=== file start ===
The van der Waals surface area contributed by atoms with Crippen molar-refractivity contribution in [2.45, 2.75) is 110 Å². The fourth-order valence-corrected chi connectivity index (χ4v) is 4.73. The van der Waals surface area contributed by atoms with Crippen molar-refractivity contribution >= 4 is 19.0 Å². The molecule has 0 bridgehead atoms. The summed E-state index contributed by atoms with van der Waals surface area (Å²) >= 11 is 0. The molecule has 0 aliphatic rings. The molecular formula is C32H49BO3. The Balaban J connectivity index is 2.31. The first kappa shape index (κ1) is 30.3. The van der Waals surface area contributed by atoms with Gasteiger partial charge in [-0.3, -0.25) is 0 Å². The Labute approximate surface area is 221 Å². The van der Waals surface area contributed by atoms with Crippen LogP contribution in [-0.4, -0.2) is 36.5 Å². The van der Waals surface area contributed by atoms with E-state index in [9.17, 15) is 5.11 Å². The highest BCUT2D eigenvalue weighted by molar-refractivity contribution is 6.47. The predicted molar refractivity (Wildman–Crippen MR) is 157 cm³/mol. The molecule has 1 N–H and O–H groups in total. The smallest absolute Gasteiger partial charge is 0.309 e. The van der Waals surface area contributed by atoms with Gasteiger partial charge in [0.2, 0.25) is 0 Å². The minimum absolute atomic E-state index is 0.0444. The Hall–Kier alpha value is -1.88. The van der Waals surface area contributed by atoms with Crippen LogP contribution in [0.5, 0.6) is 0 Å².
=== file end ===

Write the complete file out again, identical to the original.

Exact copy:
The van der Waals surface area contributed by atoms with Crippen molar-refractivity contribution in [2.45, 2.75) is 110 Å². The fourth-order valence-corrected chi connectivity index (χ4v) is 4.73. The van der Waals surface area contributed by atoms with Crippen molar-refractivity contribution >= 4 is 19.0 Å². The molecule has 0 bridgehead atoms. The summed E-state index contributed by atoms with van der Waals surface area (Å²) >= 11 is 0. The molecule has 0 aliphatic rings. The molecular formula is C32H49BO3. The Balaban J connectivity index is 2.31. The first kappa shape index (κ1) is 30.3. The van der Waals surface area contributed by atoms with Gasteiger partial charge in [-0.3, -0.25) is 0 Å². The Labute approximate surface area is 221 Å². The van der Waals surface area contributed by atoms with Crippen LogP contribution in [-0.4, -0.2) is 36.5 Å². The van der Waals surface area contributed by atoms with E-state index in [9.17, 15) is 5.11 Å². The highest BCUT2D eigenvalue weighted by molar-refractivity contribution is 6.47. The predicted molar refractivity (Wildman–Crippen MR) is 157 cm³/mol. The molecule has 1 N–H and O–H groups in total. The smallest absolute Gasteiger partial charge is 0.309 e. The van der Waals surface area contributed by atoms with Gasteiger partial charge in [0.2, 0.25) is 0 Å². The minimum absolute atomic E-state index is 0.0444. The Hall–Kier alpha value is -1.88. The van der Waals surface area contributed by atoms with Crippen LogP contribution in [0.5, 0.6) is 0 Å².